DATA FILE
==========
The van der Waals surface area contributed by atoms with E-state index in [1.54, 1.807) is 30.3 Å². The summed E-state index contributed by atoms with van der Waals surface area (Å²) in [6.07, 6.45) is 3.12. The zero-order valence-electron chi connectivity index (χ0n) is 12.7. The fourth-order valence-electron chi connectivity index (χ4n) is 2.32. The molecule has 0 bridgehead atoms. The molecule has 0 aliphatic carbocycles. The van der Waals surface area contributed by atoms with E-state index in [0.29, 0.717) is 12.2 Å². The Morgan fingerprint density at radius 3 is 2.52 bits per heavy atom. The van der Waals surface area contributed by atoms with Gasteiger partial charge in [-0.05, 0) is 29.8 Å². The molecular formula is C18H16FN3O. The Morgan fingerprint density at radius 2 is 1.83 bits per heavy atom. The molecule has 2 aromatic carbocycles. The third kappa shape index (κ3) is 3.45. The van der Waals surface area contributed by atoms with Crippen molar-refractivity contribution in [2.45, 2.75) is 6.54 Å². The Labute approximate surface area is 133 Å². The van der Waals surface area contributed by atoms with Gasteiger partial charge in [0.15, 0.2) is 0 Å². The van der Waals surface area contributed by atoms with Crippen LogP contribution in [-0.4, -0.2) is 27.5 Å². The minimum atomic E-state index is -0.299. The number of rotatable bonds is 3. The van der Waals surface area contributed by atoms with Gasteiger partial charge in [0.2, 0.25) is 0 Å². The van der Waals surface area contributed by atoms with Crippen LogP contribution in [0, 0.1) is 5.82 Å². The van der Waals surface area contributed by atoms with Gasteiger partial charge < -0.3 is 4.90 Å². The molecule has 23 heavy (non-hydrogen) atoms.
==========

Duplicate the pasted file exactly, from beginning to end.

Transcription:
The van der Waals surface area contributed by atoms with E-state index in [1.54, 1.807) is 30.3 Å². The summed E-state index contributed by atoms with van der Waals surface area (Å²) in [6.07, 6.45) is 3.12. The zero-order valence-electron chi connectivity index (χ0n) is 12.7. The fourth-order valence-electron chi connectivity index (χ4n) is 2.32. The molecule has 0 bridgehead atoms. The molecule has 0 aliphatic carbocycles. The van der Waals surface area contributed by atoms with E-state index in [0.29, 0.717) is 12.2 Å². The Morgan fingerprint density at radius 3 is 2.52 bits per heavy atom. The van der Waals surface area contributed by atoms with Gasteiger partial charge in [-0.05, 0) is 29.8 Å². The molecular formula is C18H16FN3O. The Morgan fingerprint density at radius 2 is 1.83 bits per heavy atom. The molecule has 2 aromatic carbocycles. The third kappa shape index (κ3) is 3.45. The van der Waals surface area contributed by atoms with Crippen molar-refractivity contribution in [2.45, 2.75) is 6.54 Å². The Labute approximate surface area is 133 Å². The van der Waals surface area contributed by atoms with Gasteiger partial charge in [0.15, 0.2) is 0 Å². The van der Waals surface area contributed by atoms with Crippen LogP contribution in [-0.4, -0.2) is 27.5 Å². The minimum atomic E-state index is -0.299. The number of rotatable bonds is 3. The van der Waals surface area contributed by atoms with Gasteiger partial charge in [0.2, 0.25) is 0 Å². The van der Waals surface area contributed by atoms with Crippen LogP contribution in [0, 0.1) is 5.82 Å². The van der Waals surface area contributed by atoms with Gasteiger partial charge < -0.3 is 4.90 Å². The molecule has 23 heavy (non-hydrogen) atoms.